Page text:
I made a personal time box on Sunday, January 14, 1989. I cannot explain why. I filled it with treasures, a note to myself, and a record of personal information in case someone else found the box. I remember I was reading “After the Bomb,” a young adult novel about nuclear holocaust. I suspect I thought that this time box–a shoebox–might somehow survive whereas I might not. It wasn’t morbid, really. I wasn’t thinking so much about my demise but the box’s survival.
The box was labelled “Open in 2010” and last week I opened it. More than 20 years after I made it, I started to pull those treasures out of the box.
Here’s what I found.
1) A great photo of my nan on our old living room sofa. She was wearing a blue silk nightgown and big, dangly pearl earrings. She had her red curly hair up in combs and lipstick on. I’m sure it was Christmas morning. My friend Heather remarked that she looked like someone out of that old tv show “Dallas.” That is exactly how I remember my nan. It’s been over 13 years and I still miss her.
2) A 1976 $2 bill. It’s crinkled and well-used but still cool to see.
Other significantly less impressive finds:
3) Eight of my best jelly bracelets, including the ones with the sparkles and liquid inside (which has since evaporated or leaked)
4) A dozen plastic charms including a pink baseball bat, an egg in a frying pan, and a jar of two-tone pills.
5) A fabric-covered box of fabric-covered unsharpened pencils.
6) Six of my grandmother’s rings (old costume jewelry). The part that goes around your finger on a few rings is a gold elastic woven thread type-thing.
7) A random assortment of valentines (including Ziggy and Minnie Mouse). Not from close friends, mind you, but from random people in my class.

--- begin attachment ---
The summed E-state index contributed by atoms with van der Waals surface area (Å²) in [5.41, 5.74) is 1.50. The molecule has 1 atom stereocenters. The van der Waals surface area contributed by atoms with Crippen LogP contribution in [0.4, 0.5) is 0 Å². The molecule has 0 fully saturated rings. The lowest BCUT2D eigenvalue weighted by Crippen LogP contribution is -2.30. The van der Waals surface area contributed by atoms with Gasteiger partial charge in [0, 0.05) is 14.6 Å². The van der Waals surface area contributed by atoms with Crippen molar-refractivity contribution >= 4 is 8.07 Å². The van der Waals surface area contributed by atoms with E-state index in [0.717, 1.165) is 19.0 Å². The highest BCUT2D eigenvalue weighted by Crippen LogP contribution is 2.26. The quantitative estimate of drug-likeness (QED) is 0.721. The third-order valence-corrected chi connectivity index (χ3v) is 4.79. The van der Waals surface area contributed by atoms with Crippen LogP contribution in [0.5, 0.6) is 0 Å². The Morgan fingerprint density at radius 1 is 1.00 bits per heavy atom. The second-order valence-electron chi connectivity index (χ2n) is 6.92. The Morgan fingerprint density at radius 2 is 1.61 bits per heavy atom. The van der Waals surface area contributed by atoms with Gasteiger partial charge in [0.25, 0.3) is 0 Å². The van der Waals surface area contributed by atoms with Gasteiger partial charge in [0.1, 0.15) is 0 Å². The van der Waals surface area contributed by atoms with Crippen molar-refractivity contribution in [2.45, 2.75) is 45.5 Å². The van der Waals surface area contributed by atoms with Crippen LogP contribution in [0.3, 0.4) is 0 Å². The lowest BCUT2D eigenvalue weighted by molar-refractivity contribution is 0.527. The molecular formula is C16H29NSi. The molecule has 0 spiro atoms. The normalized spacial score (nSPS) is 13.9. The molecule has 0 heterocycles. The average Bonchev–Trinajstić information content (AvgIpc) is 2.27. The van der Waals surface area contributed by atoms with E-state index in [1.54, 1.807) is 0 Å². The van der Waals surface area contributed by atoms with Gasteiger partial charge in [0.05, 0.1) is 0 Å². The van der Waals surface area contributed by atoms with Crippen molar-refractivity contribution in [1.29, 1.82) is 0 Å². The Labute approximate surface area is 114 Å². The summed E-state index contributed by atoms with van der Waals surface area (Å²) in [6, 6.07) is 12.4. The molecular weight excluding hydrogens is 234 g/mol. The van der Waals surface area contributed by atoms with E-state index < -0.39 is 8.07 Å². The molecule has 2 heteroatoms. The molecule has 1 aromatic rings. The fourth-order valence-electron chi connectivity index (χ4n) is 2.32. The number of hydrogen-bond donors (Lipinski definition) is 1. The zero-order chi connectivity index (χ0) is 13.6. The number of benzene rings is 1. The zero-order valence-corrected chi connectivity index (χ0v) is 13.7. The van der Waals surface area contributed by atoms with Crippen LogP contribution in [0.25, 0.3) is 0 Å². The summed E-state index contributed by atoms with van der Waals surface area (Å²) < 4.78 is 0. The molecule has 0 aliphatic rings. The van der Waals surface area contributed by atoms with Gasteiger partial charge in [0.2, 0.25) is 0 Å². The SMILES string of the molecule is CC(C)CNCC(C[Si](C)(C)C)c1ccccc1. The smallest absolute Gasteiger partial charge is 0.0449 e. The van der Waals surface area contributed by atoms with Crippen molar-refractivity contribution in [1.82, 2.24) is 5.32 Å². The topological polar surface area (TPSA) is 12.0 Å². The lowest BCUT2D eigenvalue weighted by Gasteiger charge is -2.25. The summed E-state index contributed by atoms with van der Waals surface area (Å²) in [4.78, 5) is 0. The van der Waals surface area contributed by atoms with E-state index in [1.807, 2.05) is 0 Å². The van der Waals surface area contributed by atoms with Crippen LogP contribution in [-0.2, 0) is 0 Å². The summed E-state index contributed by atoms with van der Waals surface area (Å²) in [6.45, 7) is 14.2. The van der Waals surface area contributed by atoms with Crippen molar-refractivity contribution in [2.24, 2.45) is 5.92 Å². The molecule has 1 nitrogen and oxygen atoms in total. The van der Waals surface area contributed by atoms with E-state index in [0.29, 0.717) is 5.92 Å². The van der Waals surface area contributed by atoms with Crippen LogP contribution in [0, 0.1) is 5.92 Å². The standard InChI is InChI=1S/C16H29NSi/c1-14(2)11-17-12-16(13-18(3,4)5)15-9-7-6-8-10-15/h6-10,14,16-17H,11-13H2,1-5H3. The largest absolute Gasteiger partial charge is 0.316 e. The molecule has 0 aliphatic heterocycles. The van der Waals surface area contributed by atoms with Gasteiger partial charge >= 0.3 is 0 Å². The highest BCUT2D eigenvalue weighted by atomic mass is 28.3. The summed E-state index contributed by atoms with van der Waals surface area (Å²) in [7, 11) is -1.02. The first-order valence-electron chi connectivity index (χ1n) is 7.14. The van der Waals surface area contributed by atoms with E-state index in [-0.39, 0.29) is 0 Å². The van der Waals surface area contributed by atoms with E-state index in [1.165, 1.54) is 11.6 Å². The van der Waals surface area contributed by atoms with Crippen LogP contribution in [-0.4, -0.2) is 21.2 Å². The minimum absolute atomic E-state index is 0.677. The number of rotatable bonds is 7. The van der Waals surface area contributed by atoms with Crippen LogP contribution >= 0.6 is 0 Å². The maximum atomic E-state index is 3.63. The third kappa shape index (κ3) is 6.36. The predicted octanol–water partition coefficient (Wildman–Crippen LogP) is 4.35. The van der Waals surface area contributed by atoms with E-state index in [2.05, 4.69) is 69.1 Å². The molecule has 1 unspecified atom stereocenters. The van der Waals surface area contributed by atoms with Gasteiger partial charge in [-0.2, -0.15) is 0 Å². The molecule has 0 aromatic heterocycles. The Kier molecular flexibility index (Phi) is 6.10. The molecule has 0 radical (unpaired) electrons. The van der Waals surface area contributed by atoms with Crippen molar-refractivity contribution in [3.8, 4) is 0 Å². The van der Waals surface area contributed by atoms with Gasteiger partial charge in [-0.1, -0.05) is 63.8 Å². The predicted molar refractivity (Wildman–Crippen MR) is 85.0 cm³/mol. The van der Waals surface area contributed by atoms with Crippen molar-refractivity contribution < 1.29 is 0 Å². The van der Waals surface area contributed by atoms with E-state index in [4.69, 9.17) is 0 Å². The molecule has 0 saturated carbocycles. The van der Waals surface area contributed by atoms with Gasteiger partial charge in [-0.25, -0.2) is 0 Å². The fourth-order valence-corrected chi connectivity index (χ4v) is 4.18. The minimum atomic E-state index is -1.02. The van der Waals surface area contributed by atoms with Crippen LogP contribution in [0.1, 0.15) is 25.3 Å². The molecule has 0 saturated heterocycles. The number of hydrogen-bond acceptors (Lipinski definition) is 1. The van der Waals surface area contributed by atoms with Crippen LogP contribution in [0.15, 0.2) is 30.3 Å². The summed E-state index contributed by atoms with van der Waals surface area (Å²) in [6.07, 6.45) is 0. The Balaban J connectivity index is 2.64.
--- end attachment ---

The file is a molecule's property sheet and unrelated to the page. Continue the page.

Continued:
8 ) A 680 CFTR bumper sticker signed by “___ Spencer” with “Thanks for listening.” I did really like CFTR when I was a kid. It ruled.
9) My old phone book with neatly written names and complete addresses of all my friends. My cursive writing was spectacular, I must say.
10) Painted plastic window ornaments that my friend Zenia says are “Shrinky-dinks” <??>
11) My Camp Miakonda song book and a letter to me at camp from my parents.
12) A two-page list of blonde jokes including such favourites as “What do you call three blondes in a freezer? Frosted flakes.” and “Why do blondes have TGIF written on their shoes? Toes go in first.”
And a few other things…
I wonder what I was thinking at the time I put these things in a shoebox to be preserved. I think that… I wasn’t thinking. At least not too deeply anyway. I just put in the things that I loved at that moment. Maybe my other takeaway from opening this box should be a reminder to live in the moment. How can I be disappointed with that?